SANTA FE — A retooled plan to spend a chunk of New Mexico’s remaining federal COVID-19 relief funds could pave the way for construction of a new hospital in Valencia County.
A key House panel voted unanimously Friday to endorse a $504.5 million spending plan that, after being amended, includes $50 million for construction of a new acute care hospital in New Mexico.
While the bill, House Bill 2, does not specify where the hospital would be located other than stipulating it would be in a county with fewer than 100,000 residents, several legislators acknowledged a long-running effort in Valencia County to build a new health care facility.
Senate Minority Leader Greg Baca, R-Belen, said he and other legislators have pushed for funding to build a new 24-hour hospital that could also serve nearby areas like Mountainair.
“This has been a long time in the making,” Baca told the Journal. “It’s really going to improve health care in the area.”
“After years of work, I am excited to have an opportunity to have our desperate need for a hospital in Valencia County filled. The lawsuit filed against the governor by Sen. Candelaria and myself to uphold our legislative power to appropriate the American Rescue Plan Act (ARPA) funds was exactly for this purpose,” Baca said in a statement Friday. “The legislators in this building know the issues of their community best because it is our lived reality. This line item is a win not just for Valencia County, but all the surrounding communities and I look forward to seeing this project through.”
Gov. Michelle Lujan Grisham in April vetoed a bill that would have authorized funds from a 2006 mill levy be redirected to be used for construction of a new hospital in Valencia County. She said in her veto message the funding shift would be undemocratic.
Previous attempts to build a new hospital in the county with about 76,000 residents have also been unsuccessful.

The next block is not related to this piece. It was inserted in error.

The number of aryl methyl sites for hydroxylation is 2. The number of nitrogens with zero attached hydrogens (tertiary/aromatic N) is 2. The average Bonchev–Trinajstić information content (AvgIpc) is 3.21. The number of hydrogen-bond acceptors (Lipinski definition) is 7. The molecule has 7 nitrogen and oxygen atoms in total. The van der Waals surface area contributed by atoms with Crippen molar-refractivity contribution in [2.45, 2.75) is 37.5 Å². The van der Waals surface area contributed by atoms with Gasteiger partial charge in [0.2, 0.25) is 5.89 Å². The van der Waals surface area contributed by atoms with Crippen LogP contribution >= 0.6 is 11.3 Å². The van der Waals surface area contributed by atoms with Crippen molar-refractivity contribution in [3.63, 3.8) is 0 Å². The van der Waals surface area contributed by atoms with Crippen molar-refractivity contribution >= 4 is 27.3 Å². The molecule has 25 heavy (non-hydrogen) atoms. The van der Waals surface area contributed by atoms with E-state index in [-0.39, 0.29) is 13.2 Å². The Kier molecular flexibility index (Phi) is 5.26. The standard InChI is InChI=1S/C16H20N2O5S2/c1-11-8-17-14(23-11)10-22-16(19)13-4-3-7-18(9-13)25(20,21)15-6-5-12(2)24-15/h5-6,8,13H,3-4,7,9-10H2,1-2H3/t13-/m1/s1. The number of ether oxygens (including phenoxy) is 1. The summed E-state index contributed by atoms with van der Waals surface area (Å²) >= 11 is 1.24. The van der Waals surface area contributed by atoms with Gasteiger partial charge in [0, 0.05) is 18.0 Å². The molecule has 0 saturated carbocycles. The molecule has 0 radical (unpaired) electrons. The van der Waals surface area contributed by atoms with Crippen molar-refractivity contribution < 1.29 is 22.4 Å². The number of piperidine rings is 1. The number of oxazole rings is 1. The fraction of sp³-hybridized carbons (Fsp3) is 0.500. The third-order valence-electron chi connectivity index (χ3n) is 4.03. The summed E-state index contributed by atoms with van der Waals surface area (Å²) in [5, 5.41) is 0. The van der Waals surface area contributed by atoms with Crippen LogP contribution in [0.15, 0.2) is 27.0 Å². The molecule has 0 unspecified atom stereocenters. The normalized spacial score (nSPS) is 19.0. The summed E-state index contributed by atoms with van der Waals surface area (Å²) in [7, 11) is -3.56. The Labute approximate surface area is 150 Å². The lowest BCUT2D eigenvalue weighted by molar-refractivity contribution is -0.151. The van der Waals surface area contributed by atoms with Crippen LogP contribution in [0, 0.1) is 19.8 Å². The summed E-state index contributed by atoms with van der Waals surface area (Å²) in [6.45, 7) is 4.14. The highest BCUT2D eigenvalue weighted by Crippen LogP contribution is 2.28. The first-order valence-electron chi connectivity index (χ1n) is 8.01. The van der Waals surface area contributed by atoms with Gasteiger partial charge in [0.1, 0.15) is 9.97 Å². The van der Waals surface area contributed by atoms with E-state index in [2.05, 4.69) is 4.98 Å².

But the proposal to spend $504.5 million that New Mexico received under the federal American Rescue Plan Act could give new life to the project, while also appropriating funding for nine road construction projects around the state and broadband expansion efforts.
The state currently has roughly $1.1 billion in unspent federal relief funds, which were the subject of a legal dispute between a bipartisan group of legislators and Gov. Michelle Lujan Grisham’s office.
The Supreme Court ultimately sided with the lawmakers in the case, ruling Lujan Grisham could not spend the money without legislative approval. That prompted the Democratic governor to add spending of the funds to the agenda of the ongoing special session on redistricting.
The plan approved Friday by the House Appropriations and Finance Committee would leave spending decisions for about $698 million of the federal relief dollars until a 30-day regular session that starts in January.
That’s because about $133 million of the money included in the legislative plan comes from a separate federal fund that is intended specifically for capital projects.
Meanwhile, other changes made Friday to the bill include the addition of $2 million for a teacher preparation scholarship fund, which could help nearly 170 aspiring teachers at least partially pay for tuition and fee expenses.
More money is expected to be appropriated to the scholarship fund during the upcoming 30-day legislative session as New Mexico grapples with a statewide teacher shortage caused in party by a surge in recent retirements, a top legislative official said.
“This is a first strong step as we go into the holiday season,” said Rep. Nathan Small, D-Las Cruces, who described the state’s teacher shortage as acute.